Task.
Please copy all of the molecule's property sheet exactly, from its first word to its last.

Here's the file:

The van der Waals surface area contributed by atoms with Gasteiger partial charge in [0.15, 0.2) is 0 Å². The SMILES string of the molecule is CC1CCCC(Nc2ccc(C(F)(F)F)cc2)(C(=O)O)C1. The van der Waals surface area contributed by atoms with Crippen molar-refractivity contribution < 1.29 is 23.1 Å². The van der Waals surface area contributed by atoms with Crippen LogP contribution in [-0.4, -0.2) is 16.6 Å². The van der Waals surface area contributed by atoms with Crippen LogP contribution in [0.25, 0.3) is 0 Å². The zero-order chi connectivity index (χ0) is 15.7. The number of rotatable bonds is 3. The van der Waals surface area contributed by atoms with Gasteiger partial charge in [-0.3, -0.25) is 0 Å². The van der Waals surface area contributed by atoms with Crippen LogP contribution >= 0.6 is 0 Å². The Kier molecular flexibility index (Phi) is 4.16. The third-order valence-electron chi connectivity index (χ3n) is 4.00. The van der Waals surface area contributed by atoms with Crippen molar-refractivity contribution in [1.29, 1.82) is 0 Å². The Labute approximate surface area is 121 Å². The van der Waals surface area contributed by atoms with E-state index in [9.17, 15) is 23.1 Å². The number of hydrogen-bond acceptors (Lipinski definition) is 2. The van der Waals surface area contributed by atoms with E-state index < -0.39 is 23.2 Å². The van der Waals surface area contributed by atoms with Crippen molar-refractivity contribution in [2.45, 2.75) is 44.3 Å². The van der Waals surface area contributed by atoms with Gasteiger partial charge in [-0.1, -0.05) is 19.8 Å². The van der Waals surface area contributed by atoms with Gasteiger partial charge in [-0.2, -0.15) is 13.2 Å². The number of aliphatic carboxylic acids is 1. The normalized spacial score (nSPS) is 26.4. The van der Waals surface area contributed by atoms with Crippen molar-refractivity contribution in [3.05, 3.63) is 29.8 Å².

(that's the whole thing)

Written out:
The van der Waals surface area contributed by atoms with Gasteiger partial charge in [0.15, 0.2) is 0 Å². The SMILES string of the molecule is CC1CCCC(Nc2ccc(C(F)(F)F)cc2)(C(=O)O)C1. The van der Waals surface area contributed by atoms with Crippen molar-refractivity contribution < 1.29 is 23.1 Å². The van der Waals surface area contributed by atoms with Crippen LogP contribution in [-0.4, -0.2) is 16.6 Å². The van der Waals surface area contributed by atoms with Crippen LogP contribution in [0.25, 0.3) is 0 Å². The zero-order chi connectivity index (χ0) is 15.7. The number of rotatable bonds is 3. The van der Waals surface area contributed by atoms with Gasteiger partial charge in [-0.3, -0.25) is 0 Å². The van der Waals surface area contributed by atoms with Crippen LogP contribution >= 0.6 is 0 Å². The Kier molecular flexibility index (Phi) is 4.16. The third-order valence-electron chi connectivity index (χ3n) is 4.00. The van der Waals surface area contributed by atoms with Crippen molar-refractivity contribution in [1.29, 1.82) is 0 Å². The Labute approximate surface area is 121 Å². The van der Waals surface area contributed by atoms with E-state index in [9.17, 15) is 23.1 Å². The number of hydrogen-bond acceptors (Lipinski definition) is 2. The van der Waals surface area contributed by atoms with E-state index < -0.39 is 23.2 Å². The van der Waals surface area contributed by atoms with Crippen molar-refractivity contribution in [2.45, 2.75) is 44.3 Å². The van der Waals surface area contributed by atoms with Gasteiger partial charge in [-0.1, -0.05) is 19.8 Å². The van der Waals surface area contributed by atoms with Gasteiger partial charge in [-0.2, -0.15) is 13.2 Å². The number of aliphatic carboxylic acids is 1. The normalized spacial score (nSPS) is 26.4. The van der Waals surface area contributed by atoms with Crippen molar-refractivity contribution in [3.05, 3.63) is 29.8 Å².